For the past year, people in Guam have struggled to rebuild wrecked homes and a shattered economy. The North Pacific island, less than one-sixth the size of the state of Rhode Island, lies in what residents call “Typhoon Alley.” Last December, Supertyphoon Pongsona pummeled Guam with heavy rain and gusts exceeding a hundred and eighty miles an hour, destroying homes, cultural artifacts, and more than a hundred classrooms.
“There’s not a single museum open on the island right now,” says Jillette Leon-Guerrero, executive director of the Guam Humanities Council. “The council lost some exhibits; some were damaged. There’s no way to assess everything that was damaged on the island.”
Leon-Guerrero is no stranger to dealing with the destruction wreaked by typhoons: one hit only four days after she became Guam’s Red Cross Executive Officer in 1997, and another in July of last year.
The Red Cross named the most recent supertyphoon the second most devastating natural disaster in the United States in 2002. It razed homes, uprooted concrete poles, and set aflame a jet fuel tanker that blazed for a week.
The humanities council is seeking to help reconstruct the island. “In communities, people come together and it doesn’t matter who you are, we’ve all had this shared experience. We want to try and nurture that and also to start dialog about how we can rebuild our community,” says Leon-Guerrero.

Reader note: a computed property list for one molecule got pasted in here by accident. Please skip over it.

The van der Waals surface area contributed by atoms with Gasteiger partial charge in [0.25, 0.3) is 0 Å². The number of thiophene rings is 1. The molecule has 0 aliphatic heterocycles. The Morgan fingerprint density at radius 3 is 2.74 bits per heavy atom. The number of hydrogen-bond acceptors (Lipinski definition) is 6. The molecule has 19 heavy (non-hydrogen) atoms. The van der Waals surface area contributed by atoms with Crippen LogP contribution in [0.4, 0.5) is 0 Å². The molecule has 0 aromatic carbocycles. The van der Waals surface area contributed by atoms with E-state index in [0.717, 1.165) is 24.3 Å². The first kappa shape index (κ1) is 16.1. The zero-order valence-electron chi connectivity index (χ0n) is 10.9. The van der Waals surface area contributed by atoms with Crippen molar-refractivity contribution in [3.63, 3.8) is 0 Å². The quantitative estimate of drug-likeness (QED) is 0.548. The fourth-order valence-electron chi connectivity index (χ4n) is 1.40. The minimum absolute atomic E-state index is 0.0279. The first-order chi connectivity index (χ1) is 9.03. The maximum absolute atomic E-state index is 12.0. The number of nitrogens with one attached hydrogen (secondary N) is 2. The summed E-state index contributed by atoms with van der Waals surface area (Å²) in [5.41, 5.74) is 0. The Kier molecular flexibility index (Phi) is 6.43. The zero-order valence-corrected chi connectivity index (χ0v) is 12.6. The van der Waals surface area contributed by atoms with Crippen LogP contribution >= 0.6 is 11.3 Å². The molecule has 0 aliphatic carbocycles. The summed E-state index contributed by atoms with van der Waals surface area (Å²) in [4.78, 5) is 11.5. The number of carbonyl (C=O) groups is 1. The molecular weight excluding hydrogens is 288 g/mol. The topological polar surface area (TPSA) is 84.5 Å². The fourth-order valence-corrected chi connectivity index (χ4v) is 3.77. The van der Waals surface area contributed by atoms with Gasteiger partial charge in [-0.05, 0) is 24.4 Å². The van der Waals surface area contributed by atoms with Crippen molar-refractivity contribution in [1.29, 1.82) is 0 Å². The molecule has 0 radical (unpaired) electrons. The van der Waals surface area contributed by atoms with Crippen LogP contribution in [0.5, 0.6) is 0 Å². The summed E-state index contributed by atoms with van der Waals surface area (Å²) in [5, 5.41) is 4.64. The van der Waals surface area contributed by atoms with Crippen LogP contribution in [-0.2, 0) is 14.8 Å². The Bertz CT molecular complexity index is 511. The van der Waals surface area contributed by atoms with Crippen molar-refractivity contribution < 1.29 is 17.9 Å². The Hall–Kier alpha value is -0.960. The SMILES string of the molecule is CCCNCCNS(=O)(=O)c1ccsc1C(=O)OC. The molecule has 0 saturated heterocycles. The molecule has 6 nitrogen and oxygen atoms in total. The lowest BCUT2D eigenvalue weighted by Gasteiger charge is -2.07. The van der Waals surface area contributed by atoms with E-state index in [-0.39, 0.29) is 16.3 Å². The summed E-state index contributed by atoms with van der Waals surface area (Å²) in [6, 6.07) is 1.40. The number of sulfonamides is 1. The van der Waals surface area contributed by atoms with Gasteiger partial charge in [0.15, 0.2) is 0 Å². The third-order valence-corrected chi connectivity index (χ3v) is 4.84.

When Leon-Guerrero became the Guam Humanities Council’s executive director in 1999, the Humanities Council was operating on a rudimentary level. “The office was comprised of a computer in my living room,” she says. She is working to revitalize the island’s humanities programming, beginning with the council’s newest project, “Our Island Home.” According to Leon-Guerrero, the program will encourage Guamanians to explore their culture and to ask questions about their community. “Who lives in their villages, what are their stories, what are their histories, what makes that village unique compared to other places?”
Guam’s population is a mixture of native Chamorro people, who are believed to be originally Austronesian, and other groups that have immigrated to the island. Leon-Guerrero says, “It’s definitely an American culture, but also with that, you mix in the Chamorro indigenous culture, and the Filipino, so it’s a mélange of a lot of different places.”
The project, still in the planning stages, will include public meetings with the mayors in each of the island’s nineteen villages. Leon-Guerrero says they aim to discuss “civic responsibility, the common good, integrity, and responsibility--in the hopes that through these discussions, the residents will begin to organize, and to think about the ways in which they can participate in civic life, and help develop their communities.” One component of the project examines Guam’s political status and the rights of its inhabitants: as an unincorporated territory, Guamanians are United States citizens, but cannot vote for president and have a non-voting member of Congress.
“Guam right now is really in crisis,” says Leon-Guerrero. “Not only did we have the typhoon, but world events have impacted our island.” The nearby SARS outbreak and the Asian downturn have weakened Guam’s economy, she says.
Leon-Guerrero has never been one to shy away from a challenge. Born in Montana, she has traveled the world, and when she met her future husband--a French sailor--she joined him in a spur-of-the-moment excursion to the Micronesian Islands. “With my background in anthropology, I had always dreamed of going there,” she says.